In general, I was underwhelmed by the education sections of President Obama’s State of the Union address, which were long on platitudes and short on honest talk about the difficulties of implementing school reform.
Most notably, the president made an odd and surprising proposal to make dropping out of high school illegal before the age of 18:
We also know that when students aren’t allowed to walk away from their education, more of them walk the stage to get their diploma. So tonight, I call on every State to require that all students stay in high school until they graduate or turn 18.
Obama has, thankfully, done more than his predecessor to focus attention on underperforming high schools. George W. Bush’s signature education bill, No Child Left Behind, put most of its emphasis on fourth and eighth grade test scores in just two subjects, reading and math, while Obama’s school turnaround programs include support for so-called “dropout factories,” high schools with a graduation rate of less than 60 percent. The administration has focused, however, on fostering management reform in those schools, by turning them over to charter-school chains or replacing their principals and teaching staffs. It seems to me, however—and to many innovative high school educators—that one can’t really address the drop-out crisis without making school much more engaging for low-income teenagers, whether or not they show an inclination toward making it to and through a four-year college. This means dealing head-on with curriculum, not just tinkering with how teachers are hired and fired, and by whom.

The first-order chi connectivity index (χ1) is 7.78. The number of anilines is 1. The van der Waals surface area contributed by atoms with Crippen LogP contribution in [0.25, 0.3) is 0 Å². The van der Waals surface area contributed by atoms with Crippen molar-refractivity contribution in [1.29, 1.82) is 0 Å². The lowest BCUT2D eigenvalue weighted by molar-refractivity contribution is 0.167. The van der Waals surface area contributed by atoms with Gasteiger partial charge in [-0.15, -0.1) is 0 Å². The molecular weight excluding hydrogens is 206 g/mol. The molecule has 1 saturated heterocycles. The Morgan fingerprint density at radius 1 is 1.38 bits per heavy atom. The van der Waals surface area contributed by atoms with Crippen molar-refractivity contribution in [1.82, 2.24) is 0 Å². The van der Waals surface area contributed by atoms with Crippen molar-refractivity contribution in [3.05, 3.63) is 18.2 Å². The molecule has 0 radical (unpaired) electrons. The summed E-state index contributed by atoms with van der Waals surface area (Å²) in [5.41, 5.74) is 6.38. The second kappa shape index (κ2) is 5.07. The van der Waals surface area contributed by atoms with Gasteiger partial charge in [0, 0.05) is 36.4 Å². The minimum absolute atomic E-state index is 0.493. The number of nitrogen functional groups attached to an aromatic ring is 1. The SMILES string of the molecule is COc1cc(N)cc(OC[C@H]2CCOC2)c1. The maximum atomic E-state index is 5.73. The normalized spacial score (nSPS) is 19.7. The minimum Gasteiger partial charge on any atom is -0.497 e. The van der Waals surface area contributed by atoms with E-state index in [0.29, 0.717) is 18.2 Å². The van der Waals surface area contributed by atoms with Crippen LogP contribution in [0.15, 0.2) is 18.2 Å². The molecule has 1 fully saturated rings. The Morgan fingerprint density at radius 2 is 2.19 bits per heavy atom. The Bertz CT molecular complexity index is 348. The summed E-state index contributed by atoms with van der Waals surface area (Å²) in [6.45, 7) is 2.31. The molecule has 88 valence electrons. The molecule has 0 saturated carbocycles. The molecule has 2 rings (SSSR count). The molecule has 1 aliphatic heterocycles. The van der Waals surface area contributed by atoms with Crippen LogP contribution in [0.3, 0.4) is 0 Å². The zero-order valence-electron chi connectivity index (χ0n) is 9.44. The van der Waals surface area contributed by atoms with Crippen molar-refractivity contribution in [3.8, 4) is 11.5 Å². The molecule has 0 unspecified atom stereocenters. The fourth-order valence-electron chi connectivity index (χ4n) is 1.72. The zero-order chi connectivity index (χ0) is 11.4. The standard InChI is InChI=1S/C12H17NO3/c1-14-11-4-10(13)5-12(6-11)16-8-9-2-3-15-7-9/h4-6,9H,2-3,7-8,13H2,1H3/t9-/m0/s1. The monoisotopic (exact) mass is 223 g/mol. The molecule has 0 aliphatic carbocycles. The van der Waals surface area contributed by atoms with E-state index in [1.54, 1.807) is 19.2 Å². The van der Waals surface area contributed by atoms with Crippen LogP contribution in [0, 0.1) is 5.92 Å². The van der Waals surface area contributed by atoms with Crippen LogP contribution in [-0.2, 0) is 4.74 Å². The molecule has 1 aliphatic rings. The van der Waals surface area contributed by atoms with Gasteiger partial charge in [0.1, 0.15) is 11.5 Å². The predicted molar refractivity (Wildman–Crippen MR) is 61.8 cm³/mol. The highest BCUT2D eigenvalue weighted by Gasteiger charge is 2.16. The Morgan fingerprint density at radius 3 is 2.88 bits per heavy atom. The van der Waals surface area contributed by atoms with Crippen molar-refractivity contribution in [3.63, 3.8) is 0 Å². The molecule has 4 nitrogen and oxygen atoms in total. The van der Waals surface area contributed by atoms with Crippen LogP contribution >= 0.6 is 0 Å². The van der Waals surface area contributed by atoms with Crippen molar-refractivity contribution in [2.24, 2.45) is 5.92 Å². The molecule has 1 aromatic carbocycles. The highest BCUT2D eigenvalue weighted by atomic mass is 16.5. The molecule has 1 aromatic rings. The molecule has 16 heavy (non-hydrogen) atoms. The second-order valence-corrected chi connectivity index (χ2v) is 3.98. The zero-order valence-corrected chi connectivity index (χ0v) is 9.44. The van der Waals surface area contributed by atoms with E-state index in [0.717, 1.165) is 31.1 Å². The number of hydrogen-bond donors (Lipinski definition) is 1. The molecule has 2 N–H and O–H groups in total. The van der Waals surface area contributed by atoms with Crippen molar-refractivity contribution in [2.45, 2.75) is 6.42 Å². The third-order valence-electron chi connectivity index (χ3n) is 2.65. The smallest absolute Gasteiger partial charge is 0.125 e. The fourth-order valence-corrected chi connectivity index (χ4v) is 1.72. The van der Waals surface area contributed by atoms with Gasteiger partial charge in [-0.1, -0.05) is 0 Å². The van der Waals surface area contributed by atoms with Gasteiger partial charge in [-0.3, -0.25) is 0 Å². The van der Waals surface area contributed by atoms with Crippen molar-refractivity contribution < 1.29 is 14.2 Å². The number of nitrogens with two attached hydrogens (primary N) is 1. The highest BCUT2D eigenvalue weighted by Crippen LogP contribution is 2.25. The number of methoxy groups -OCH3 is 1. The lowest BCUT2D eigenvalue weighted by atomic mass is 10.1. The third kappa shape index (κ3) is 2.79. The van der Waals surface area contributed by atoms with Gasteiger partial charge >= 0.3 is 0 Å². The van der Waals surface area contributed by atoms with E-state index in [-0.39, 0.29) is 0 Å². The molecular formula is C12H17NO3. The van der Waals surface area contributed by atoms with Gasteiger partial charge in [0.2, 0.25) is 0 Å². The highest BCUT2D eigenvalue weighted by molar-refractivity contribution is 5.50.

So before we make dropping out of high school a crime for either students or the schools that let them go, we might try offering teenagers high-quality, relevant vocational education, through programs that link students to employers in their area. I profiled a few great models in this article, all of which demonstrate that “career and technical education” can coexist with a college-preparatory curriculum for all students. And though it can be politically difficult to talk about the life outcomes of students who are unlikely to graduate college, it is crucial that we do so. According to research from the Harvard Graduate School of Education, about a third of the American jobs created between now and 2018 will require an occupational certificate, but not a four-year college degree. President Obama knows this, which is why he spoke tonight about turning community colleges into “community career centers.” The truth is, high schools should also be offering career and technical education programs that ready students for the job market.